ANC hasn't kept Mandela promise

A reader notes that South Africa's ruling ANC has not generated the social progress people expected from Nelson Mandela's heirs. Other topics: Arabic, the NFL, and the scalped-man photo.

South Africans have reason to celebrate the 100th birthday of their ruling party, the African National Congress. They also, one reader says, have much more work to do. (Siphiwe Sibeko / Reuters)
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I could not agree more with Christopher Morrow's article A multilingual nation, where Arabic is not the victim (January 9). It's disappointing sometimes to be calling a service centre in the UAE where there is no one who speaks Arabic, when in fact it's an Arab country.

Also it is very disappointing to see how many young students prefer to speak English instead of Arabic, and some do not actually know how to read formal Arabic or from the Holy Quran script, when in fact they should be proud of their language and heritage.

I believe that all formal papers and work should be handled in Arabic. People should make an effort to learn our language when they live here. I know many who have been living in the country for years but do not know a single word of Arabic. When we travel we make an effort to speak some words of the countries we are visiting, and we do not mind when the signs and language used in formal places does not include Arabic. The same should apply here.

Manar al Hinai, Abu Dhabi

Mandela's party must forge ahead

The article Joy and tears as Mandela's party is 100 (January 9) argues that after the dancing and chanting of tens of thousands, thoughts now turn to the struggles still faced in South Africa due to the ANC's failure to bring a better life to South Africans.

It is sad to witness the fact that although apartheid fell in 1994 following Mr Mandela's release from prison in 1990, the ANC has still not been able to improve the situation on poverty, crime and corruption.

I do appreciate Mr Mandela's life and legacy, but I condemn his followers for not learning from his experiences.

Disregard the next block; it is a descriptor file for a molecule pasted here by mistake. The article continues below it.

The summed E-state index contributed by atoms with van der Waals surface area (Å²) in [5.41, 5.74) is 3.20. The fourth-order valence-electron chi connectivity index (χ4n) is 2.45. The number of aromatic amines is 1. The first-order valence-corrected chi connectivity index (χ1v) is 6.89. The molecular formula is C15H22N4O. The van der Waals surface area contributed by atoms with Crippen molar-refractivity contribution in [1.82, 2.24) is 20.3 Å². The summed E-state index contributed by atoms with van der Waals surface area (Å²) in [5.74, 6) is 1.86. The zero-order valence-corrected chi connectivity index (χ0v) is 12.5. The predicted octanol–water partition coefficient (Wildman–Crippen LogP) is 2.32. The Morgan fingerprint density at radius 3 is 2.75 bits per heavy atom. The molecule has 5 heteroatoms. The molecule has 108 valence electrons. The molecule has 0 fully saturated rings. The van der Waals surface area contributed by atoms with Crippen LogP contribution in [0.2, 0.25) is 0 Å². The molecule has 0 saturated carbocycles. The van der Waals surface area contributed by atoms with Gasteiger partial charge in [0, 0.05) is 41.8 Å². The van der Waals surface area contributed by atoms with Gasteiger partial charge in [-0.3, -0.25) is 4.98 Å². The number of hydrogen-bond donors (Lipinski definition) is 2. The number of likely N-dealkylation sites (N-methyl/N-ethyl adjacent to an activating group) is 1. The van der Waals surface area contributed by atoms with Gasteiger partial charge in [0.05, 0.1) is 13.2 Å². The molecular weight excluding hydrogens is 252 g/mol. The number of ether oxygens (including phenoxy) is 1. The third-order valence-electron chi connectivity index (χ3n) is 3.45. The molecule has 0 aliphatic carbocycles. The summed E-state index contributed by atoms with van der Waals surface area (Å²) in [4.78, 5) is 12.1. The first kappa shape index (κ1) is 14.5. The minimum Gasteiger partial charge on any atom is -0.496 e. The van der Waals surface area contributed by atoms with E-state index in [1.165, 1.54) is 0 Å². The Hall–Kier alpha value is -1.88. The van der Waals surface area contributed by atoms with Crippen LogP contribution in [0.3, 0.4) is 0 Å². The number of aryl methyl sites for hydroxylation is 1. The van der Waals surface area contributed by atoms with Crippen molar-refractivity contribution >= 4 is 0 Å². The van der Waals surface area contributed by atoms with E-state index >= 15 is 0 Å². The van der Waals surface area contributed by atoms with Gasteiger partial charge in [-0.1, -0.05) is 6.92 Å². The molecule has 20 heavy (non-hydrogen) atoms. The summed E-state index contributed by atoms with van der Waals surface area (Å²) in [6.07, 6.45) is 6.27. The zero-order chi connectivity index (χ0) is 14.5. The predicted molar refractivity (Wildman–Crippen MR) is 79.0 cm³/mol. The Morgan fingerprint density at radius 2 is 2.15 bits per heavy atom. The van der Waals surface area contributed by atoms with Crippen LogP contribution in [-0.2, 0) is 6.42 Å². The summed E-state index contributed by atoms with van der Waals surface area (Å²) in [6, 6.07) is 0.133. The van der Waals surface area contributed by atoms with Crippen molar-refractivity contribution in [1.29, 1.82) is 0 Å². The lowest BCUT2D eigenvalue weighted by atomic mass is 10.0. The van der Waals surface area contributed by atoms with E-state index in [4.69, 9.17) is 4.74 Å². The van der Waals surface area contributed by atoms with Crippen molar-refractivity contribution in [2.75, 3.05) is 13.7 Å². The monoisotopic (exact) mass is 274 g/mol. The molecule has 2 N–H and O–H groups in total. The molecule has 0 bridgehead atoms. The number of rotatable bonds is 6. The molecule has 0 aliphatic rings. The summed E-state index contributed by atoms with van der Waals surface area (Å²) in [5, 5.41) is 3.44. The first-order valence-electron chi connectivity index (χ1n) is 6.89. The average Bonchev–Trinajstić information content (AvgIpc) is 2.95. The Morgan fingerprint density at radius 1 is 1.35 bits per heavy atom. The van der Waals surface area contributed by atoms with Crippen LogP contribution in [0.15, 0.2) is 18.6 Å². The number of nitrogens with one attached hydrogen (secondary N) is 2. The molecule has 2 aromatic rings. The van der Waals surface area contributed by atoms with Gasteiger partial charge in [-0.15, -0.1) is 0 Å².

He was a revolutionary and a radical when he entered prison, but he was more willing to compromise and to end apartheid peacefully, to inspire public optimism and social solidarity smoothly when he left prison.

I hope that in the near future, South Africa will have leaders who have the courage to promote peace, democracy and freedom for all regardless of the colour of their skin, background or religion.

Gaye Caglayan, Dubai

ESPN blackout needs clarity

Thank you for publishing the article about Etisalat's contractual issues over ESPN (TV blackout for NFL fans on playoff weekend, January 9).

From a transparency standpoint, a simple explanation from Etisalat customer service that the interruption is due to a contractual issue rather than a technical issue would have helped in building trust and confidence with their customer base.

Furthermore, the article correctly identified sports fans missing the NFL playoff games but failed to mention them missing all of the major College Football  Bowl Games including Sunday night's BCS National Championship Game. My University of Oregon Ducks won the Rose Bowl for the first time in 95 years and I wasn't able to see it. I want my ESPN!

Daniel Hall, Abu Dhabi

Scalping photo out of character

We live in Dubai and have subscribed to your newspaper now for three years and are very happy with the quality and variety of the articles.

But the cover story photo showing a poor Indian man's scalp being torn off by a leopard really is disgusting (Big cat on the rampage, January 8). I don't understand the need to display these brutal pictures.

You manage to report about the critical and violent situations in the neighbouring Arab countries without dropping to this brutal level. I hope this picture doesn't stand for The National's style in 2012.

Barbara Gerhards, Dubai

Article tarnished all Liverpool fans

The Kop in a world of denial (January 9) states that "Perhaps the Kop had no idea that Adeyemi had allegedly suffered racist abuse, and was simply using the break in play to voice support for a player they believe has been unjustly treated".

That's exactly what happened. I was in the Kop and the vast majority of us had no idea what had happened. I assumed something had been thrown on the pitch.

There are so many generalisations in this article it would take me too long to refute them all.

David Carr, UK

Offensive blogs anger Muslims

Anti-Islamic websites come under greater scrutiny in Germany (January 9 ) was very well written.

In the few months that I have been reading blogs related to Islam I find that the discussion is getting more and more heated.

No wonder the question always arises why some Muslims are offended by the West.

Usman Ahmad, Abu Dhabi